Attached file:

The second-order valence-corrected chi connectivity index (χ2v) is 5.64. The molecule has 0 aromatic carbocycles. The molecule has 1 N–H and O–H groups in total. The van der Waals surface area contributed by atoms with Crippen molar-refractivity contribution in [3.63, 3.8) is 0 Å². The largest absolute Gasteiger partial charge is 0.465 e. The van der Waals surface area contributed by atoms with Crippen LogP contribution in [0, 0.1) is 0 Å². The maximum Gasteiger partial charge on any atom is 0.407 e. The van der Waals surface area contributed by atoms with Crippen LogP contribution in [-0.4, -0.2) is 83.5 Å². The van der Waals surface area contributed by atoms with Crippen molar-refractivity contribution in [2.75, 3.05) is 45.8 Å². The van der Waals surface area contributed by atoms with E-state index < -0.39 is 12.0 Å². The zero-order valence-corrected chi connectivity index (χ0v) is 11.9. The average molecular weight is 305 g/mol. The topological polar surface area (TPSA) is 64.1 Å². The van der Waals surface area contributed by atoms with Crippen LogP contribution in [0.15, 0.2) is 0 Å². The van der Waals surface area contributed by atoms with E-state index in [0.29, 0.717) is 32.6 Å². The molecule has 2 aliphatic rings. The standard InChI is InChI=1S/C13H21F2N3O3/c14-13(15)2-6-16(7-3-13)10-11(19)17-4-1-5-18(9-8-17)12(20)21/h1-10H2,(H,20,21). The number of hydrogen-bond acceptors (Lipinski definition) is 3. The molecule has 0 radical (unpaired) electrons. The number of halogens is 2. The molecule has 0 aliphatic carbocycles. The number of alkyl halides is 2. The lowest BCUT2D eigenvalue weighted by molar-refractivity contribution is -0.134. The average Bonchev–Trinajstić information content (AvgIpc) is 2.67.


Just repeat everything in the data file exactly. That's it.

The second-order valence-corrected chi connectivity index (χ2v) is 5.64. The molecule has 0 aromatic carbocycles. The molecule has 1 N–H and O–H groups in total. The van der Waals surface area contributed by atoms with Crippen molar-refractivity contribution in [3.63, 3.8) is 0 Å². The largest absolute Gasteiger partial charge is 0.465 e. The van der Waals surface area contributed by atoms with Crippen LogP contribution in [0, 0.1) is 0 Å². The maximum Gasteiger partial charge on any atom is 0.407 e. The van der Waals surface area contributed by atoms with Crippen LogP contribution in [-0.4, -0.2) is 83.5 Å². The van der Waals surface area contributed by atoms with Crippen molar-refractivity contribution in [2.75, 3.05) is 45.8 Å². The van der Waals surface area contributed by atoms with E-state index < -0.39 is 12.0 Å². The zero-order valence-corrected chi connectivity index (χ0v) is 11.9. The average molecular weight is 305 g/mol. The topological polar surface area (TPSA) is 64.1 Å². The van der Waals surface area contributed by atoms with Crippen LogP contribution in [0.15, 0.2) is 0 Å². The van der Waals surface area contributed by atoms with E-state index in [0.29, 0.717) is 32.6 Å². The molecule has 2 aliphatic rings. The standard InChI is InChI=1S/C13H21F2N3O3/c14-13(15)2-6-16(7-3-13)10-11(19)17-4-1-5-18(9-8-17)12(20)21/h1-10H2,(H,20,21). The number of hydrogen-bond acceptors (Lipinski definition) is 3. The molecule has 0 radical (unpaired) electrons. The number of halogens is 2. The molecule has 0 aliphatic carbocycles. The number of alkyl halides is 2. The lowest BCUT2D eigenvalue weighted by molar-refractivity contribution is -0.134. The average Bonchev–Trinajstić information content (AvgIpc) is 2.67.